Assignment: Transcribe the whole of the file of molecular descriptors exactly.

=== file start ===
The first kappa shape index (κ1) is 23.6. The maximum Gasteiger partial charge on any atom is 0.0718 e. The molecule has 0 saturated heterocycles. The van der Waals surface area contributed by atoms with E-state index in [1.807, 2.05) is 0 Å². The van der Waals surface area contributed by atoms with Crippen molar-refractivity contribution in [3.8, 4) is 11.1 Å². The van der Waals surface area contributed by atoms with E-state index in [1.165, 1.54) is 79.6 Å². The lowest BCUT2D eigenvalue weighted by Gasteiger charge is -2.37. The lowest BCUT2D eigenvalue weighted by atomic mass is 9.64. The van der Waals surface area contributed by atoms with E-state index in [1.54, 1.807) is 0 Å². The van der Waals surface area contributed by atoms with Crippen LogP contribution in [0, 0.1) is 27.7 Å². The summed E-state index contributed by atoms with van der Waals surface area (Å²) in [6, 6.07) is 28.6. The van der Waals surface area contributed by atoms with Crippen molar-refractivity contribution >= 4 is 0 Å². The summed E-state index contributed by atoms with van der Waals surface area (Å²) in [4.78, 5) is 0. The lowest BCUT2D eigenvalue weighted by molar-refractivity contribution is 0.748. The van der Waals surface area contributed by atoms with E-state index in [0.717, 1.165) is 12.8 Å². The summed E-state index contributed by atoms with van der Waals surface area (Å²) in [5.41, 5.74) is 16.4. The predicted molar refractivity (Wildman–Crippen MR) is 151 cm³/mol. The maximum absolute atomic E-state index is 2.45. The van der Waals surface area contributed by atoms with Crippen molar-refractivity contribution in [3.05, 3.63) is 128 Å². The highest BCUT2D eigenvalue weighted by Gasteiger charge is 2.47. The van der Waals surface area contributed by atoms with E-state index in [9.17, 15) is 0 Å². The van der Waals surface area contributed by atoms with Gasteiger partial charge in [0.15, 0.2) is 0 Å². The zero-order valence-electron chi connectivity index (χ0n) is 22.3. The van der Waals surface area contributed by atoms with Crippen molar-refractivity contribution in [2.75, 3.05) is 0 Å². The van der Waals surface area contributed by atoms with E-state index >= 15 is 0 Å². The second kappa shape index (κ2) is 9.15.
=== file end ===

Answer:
The first kappa shape index (κ1) is 23.6. The maximum Gasteiger partial charge on any atom is 0.0718 e. The molecule has 0 saturated heterocycles. The van der Waals surface area contributed by atoms with E-state index in [1.807, 2.05) is 0 Å². The van der Waals surface area contributed by atoms with Crippen molar-refractivity contribution in [3.8, 4) is 11.1 Å². The van der Waals surface area contributed by atoms with E-state index in [1.165, 1.54) is 79.6 Å². The lowest BCUT2D eigenvalue weighted by Gasteiger charge is -2.37. The lowest BCUT2D eigenvalue weighted by atomic mass is 9.64. The van der Waals surface area contributed by atoms with E-state index in [1.54, 1.807) is 0 Å². The van der Waals surface area contributed by atoms with Crippen LogP contribution in [0, 0.1) is 27.7 Å². The summed E-state index contributed by atoms with van der Waals surface area (Å²) in [6, 6.07) is 28.6. The van der Waals surface area contributed by atoms with Crippen molar-refractivity contribution >= 4 is 0 Å². The summed E-state index contributed by atoms with van der Waals surface area (Å²) in [4.78, 5) is 0. The lowest BCUT2D eigenvalue weighted by molar-refractivity contribution is 0.748. The van der Waals surface area contributed by atoms with E-state index in [0.717, 1.165) is 12.8 Å². The summed E-state index contributed by atoms with van der Waals surface area (Å²) in [5.41, 5.74) is 16.4. The predicted molar refractivity (Wildman–Crippen MR) is 151 cm³/mol. The maximum absolute atomic E-state index is 2.45. The van der Waals surface area contributed by atoms with Crippen molar-refractivity contribution in [3.05, 3.63) is 128 Å². The highest BCUT2D eigenvalue weighted by Gasteiger charge is 2.47. The van der Waals surface area contributed by atoms with E-state index in [9.17, 15) is 0 Å². The van der Waals surface area contributed by atoms with Gasteiger partial charge in [0.15, 0.2) is 0 Å². The zero-order valence-electron chi connectivity index (χ0n) is 22.3. The van der Waals surface area contributed by atoms with Crippen molar-refractivity contribution in [2.75, 3.05) is 0 Å². The van der Waals surface area contributed by atoms with E-state index >= 15 is 0 Å². The second kappa shape index (κ2) is 9.15.